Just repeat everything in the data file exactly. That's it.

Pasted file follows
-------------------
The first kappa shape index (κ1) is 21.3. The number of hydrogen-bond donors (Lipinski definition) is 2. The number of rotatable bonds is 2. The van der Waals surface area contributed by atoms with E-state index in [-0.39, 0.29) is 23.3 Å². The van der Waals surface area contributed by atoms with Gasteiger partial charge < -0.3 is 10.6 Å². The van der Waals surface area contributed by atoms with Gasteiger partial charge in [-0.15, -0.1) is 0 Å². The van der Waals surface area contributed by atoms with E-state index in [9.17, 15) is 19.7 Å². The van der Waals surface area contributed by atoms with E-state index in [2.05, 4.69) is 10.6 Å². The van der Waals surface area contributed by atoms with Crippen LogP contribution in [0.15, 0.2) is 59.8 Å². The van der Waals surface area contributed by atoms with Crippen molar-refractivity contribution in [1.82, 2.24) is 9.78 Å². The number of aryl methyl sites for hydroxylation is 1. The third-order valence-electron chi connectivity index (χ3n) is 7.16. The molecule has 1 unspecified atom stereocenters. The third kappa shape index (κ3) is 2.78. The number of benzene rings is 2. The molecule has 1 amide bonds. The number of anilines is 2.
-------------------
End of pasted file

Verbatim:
The first kappa shape index (κ1) is 21.3. The number of hydrogen-bond donors (Lipinski definition) is 2. The number of rotatable bonds is 2. The van der Waals surface area contributed by atoms with E-state index in [-0.39, 0.29) is 23.3 Å². The van der Waals surface area contributed by atoms with Gasteiger partial charge < -0.3 is 10.6 Å². The van der Waals surface area contributed by atoms with Gasteiger partial charge in [-0.15, -0.1) is 0 Å². The van der Waals surface area contributed by atoms with E-state index in [9.17, 15) is 19.7 Å². The van der Waals surface area contributed by atoms with E-state index in [2.05, 4.69) is 10.6 Å². The van der Waals surface area contributed by atoms with Crippen LogP contribution in [0.15, 0.2) is 59.8 Å². The van der Waals surface area contributed by atoms with Crippen molar-refractivity contribution in [1.82, 2.24) is 9.78 Å². The number of aryl methyl sites for hydroxylation is 1. The third-order valence-electron chi connectivity index (χ3n) is 7.16. The molecule has 1 unspecified atom stereocenters. The third kappa shape index (κ3) is 2.78. The number of benzene rings is 2. The molecule has 1 amide bonds. The number of anilines is 2.